Challenge From the Orient: Japanese Watchmakers Disrupting Swiss Dominance

Over four decades ago, the global watch industry was dominated by Swiss companies. (Image: Screenshot / YouTube)

Over four decades ago, the global watch industry was dominated by Swiss companies. But in the 1970s, Japan launched cheap quartz watches that ran on batteries instead of using clockwork mechanisms. This essentially wiped out a large number of Swiss watch brands and positioned Japan as a major competitor in the industry.

Led by Seiko

The quartz watch disruption of the seventies was led by Japanese watchmaker Seiko, a company that eventually became an industry giant. However, they missed out on the subsequent resurgent demand for luxury mechanical watches. Now, the company is aiming to repeat its performance in the higher-priced segment through its luxury brand “Grand Seiko.”

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When compared to other brands, Grand Seiko is known for its simpler dials and accuracy. Almost 100,000 Grand Seikos are manufactured every year. And it seems as if demand for the brand is increasing. “The Grand Seiko is a serious competitor… It’s starting to eat at their [Swiss brands] client base,” James Dowling, co-author of The Best of Time: Rolex Wristwatches, said in a statement (The Japan Times).

(Image: Screenshot / YouTube)
When compared to other brands, Grand Seiko is known for its simpler dials and accuracy. (Image: Screenshot / YouTube)

Grand Seiko is also revamping its marketing strategy in order to capture more customers. In addition to boosting production, the brand is planning to increase its main price range from US$5,000 to US$15,000. Grand Seiko has a very precise idea of the market it wishes to target — clients who are not abundantly wealthy but have enough money to buy top-range watches. Essentially, the company is aiming to be a dominant player in the mid-to-high price range category. More outlets are also being planned.

“We wanted to give Grand Seiko a bigger stage that would push its name into the global public consciousness… The first item on the to-do list was to increase the number of Grand Seiko outlets overseas. There were only a few offshore outlets in 2015, but now we have 80 boutiques worldwide. This gives our customers a chance to get to know us and become familiar with our vision as a maker of luxury brand watches,” Shinji Hattori, CEO of Seiko Holdings, said to The Japan Times.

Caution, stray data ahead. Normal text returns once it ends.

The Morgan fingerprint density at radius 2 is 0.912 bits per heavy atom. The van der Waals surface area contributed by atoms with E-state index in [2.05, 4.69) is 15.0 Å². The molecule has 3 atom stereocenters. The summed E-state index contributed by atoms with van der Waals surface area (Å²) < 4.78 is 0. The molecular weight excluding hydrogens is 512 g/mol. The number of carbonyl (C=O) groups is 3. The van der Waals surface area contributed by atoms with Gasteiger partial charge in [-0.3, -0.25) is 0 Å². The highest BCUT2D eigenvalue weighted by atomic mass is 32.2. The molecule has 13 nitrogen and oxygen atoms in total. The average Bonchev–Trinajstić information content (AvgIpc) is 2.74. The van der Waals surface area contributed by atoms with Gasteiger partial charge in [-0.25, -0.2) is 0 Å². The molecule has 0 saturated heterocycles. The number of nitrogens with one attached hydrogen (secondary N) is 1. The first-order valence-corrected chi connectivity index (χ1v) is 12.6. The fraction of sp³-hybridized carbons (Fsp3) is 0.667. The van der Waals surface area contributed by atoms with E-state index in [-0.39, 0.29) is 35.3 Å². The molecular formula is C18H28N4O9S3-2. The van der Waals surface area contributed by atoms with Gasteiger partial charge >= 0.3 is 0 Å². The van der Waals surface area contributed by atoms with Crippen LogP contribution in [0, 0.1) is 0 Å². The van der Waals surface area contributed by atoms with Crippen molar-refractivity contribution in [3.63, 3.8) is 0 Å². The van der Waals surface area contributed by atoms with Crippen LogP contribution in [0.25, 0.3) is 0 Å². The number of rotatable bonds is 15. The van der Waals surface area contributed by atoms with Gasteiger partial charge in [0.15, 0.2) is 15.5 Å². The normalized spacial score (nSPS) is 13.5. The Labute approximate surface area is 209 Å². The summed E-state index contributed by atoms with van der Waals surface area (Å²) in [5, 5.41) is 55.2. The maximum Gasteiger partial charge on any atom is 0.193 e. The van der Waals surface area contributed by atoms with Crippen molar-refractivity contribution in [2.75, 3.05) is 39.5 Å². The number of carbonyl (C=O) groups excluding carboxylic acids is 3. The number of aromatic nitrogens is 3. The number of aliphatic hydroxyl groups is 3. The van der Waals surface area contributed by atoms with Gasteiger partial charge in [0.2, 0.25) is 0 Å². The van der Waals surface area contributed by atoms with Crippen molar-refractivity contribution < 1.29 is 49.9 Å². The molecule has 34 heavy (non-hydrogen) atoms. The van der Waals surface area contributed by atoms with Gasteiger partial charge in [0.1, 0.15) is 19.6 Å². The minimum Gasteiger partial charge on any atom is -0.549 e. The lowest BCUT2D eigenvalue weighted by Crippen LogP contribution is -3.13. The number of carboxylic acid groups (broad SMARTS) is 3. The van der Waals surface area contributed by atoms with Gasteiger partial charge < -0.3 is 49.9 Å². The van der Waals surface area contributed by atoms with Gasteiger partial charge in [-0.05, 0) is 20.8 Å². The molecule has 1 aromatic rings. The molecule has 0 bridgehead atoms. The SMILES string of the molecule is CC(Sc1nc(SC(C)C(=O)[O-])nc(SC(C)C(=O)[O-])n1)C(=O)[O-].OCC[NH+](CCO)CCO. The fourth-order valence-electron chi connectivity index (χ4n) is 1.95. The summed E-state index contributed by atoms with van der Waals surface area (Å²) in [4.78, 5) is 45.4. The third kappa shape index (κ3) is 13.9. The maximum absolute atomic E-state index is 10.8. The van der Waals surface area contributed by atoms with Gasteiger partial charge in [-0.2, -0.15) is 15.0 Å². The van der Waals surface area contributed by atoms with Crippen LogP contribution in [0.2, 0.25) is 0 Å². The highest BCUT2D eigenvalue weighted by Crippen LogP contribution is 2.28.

Other Japanese watch brands


The company initially manufactured devices like calculators. Once the digital era began, Casio jumped into watchmaking, releasing its first wristwatch — the 63064 Casiotron. The company has never looked back. Casio is today a well-known brand in the watch industry. Though the company is not that prominent in the luxury segment, it does pretty well in the value-for-money and mid-tier categories.  Some popular watches made by the company include the Pro Trek, Edifice, and G-Shock.


Citizen is recognized as another one of the”‘high-class” watch manufacturers from Japan. The company is best known for introducing its Eco-drive technology, which allows watches to run infinitely without batteries thanks to solar power. Its famous line includes the Satellite Wave collection that allows the wearer to sync the watch with foreign time in less than five seconds through the 40-zone World Time function.

(Image: Screenshot / YouTube)
Citizen is recognized as another one of the ‘high-class’ watch manufacturers from Japan. (Image: Screenshot / YouTube)


The brand largely focuses on mechanical watchmaking. However, it does make a few quartz and solar watches every year. When it comes to design, Orient takes a traditional approach and keeps things simple and clean. Its famous luxury offerings include the Orient Contemporary, Orient Classic, and Orient Sports. Interestingly, the movements of Orient watches are made by Seiko. Their prices also tend to be excellent for budget-oriented customers who want to get a watch that looks luxurious.

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